I have, on more than one occasion, admitted to my childhood dream of singing backup for Van Morrison. I think I just really liked the sound of those ladies mixed into some really beautiful songs. And, of course, Van Morrison. Who wouldn’t harmonize with that voice?
I get to sing some harmonies with Walter Parks on this concert. He has just as distinctive a sound, but wears a way cooler beard.
With Kurt Weill’s career as her guide, Elise LaBarge steps through the bawdy Weimar Republic of the 1920’s, the romantic, frivolous Paris of the 30’s, and the stylish, swinging New York of the 30’s and 40’s in this cabaret concert. Stephen Hargreaves joins on the piano, and Rebecca Richey on violin.
The show is Sunday, November 16th at 7pm. Please reserve a table ahead of time to guarantee a seat in the music room by calling 773-465-9801.
Uncommon Ground‘s delectable dinner, drink and dessert menu will be available throughout the evening, and the $15/person cover charge will simply be added to the final bill.
I spent my Monday at the Art Institute, listening to and chatting with folks in the wedding industry. Wedding Wire hosts its educational event in multiple cities throughout the country, and I was fortunate to attend the Chicago stopover. We heard several wonderful speakers who shared their wisdom about marketing, blogging and technology, which will be of use and assistance to small and large businesses alike. We all ate breakfast and lunch together and swapped business cards and told our stories. It was lovely.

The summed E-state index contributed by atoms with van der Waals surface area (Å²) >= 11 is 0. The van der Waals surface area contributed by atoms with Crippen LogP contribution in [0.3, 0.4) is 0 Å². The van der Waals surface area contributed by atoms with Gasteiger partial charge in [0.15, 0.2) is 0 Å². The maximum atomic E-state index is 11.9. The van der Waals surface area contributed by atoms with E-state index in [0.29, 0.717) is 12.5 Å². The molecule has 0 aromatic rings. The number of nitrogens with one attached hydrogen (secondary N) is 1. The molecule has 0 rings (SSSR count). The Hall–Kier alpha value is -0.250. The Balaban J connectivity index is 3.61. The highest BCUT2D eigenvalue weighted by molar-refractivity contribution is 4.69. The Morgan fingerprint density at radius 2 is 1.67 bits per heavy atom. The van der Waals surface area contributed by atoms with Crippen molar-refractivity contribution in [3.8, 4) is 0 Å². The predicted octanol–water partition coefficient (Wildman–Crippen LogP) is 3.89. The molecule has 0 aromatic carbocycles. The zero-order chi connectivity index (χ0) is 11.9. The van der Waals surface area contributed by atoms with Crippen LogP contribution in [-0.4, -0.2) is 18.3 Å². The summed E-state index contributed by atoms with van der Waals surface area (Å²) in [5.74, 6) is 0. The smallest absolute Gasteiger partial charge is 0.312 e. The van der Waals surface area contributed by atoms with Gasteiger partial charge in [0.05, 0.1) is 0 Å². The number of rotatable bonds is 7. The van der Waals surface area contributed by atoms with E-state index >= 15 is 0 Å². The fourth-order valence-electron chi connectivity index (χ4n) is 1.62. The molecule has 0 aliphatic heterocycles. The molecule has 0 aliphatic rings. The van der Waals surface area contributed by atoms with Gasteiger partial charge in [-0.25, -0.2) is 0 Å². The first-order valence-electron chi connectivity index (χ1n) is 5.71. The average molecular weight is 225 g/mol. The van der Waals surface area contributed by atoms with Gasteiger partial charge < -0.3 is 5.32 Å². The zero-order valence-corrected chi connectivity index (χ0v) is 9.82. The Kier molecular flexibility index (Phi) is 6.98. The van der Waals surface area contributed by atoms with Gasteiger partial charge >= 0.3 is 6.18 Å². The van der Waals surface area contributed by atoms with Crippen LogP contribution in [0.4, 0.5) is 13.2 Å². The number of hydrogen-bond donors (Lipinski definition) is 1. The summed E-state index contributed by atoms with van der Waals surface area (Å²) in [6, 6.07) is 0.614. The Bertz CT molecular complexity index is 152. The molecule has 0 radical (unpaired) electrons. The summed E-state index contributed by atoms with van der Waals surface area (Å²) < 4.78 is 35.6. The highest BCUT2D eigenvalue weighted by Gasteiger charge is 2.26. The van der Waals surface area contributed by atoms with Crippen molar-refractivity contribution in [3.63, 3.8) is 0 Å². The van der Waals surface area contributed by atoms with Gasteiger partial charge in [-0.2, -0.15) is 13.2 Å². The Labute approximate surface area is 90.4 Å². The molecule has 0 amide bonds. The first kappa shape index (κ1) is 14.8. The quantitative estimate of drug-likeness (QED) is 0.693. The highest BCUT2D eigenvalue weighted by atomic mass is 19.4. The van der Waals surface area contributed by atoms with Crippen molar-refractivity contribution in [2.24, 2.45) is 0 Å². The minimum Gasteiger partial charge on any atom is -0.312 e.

I am currently working on the supertitles for Union Avenue Opera’s 20th anniversary season. For those unfamiliar, supertitles are the live version of subtitles. The opera’s words/English translations are projected above or next to the stage so the audience can more specifically understand what’s going on during the performance. Creating PowerPoint presentations of these lengthy libretti (the words of an opera) can be tedious, but sometimes I get to do Google searches to inform my titles. Today’s search started because Blanche and Mitch are quoting something in the 3rd scene of Act I of A Streetcar Named Desire by André Previn. “And, if God choose, I shall but love you better after Death.” Sounds familiar, but what is it?
And for a moment, I am transported back to English class and am looking at a poem I’ve heard a million times. Today, however, I’m reading it at my own pace and because I want to read it. Sometimes we all need a poetry break.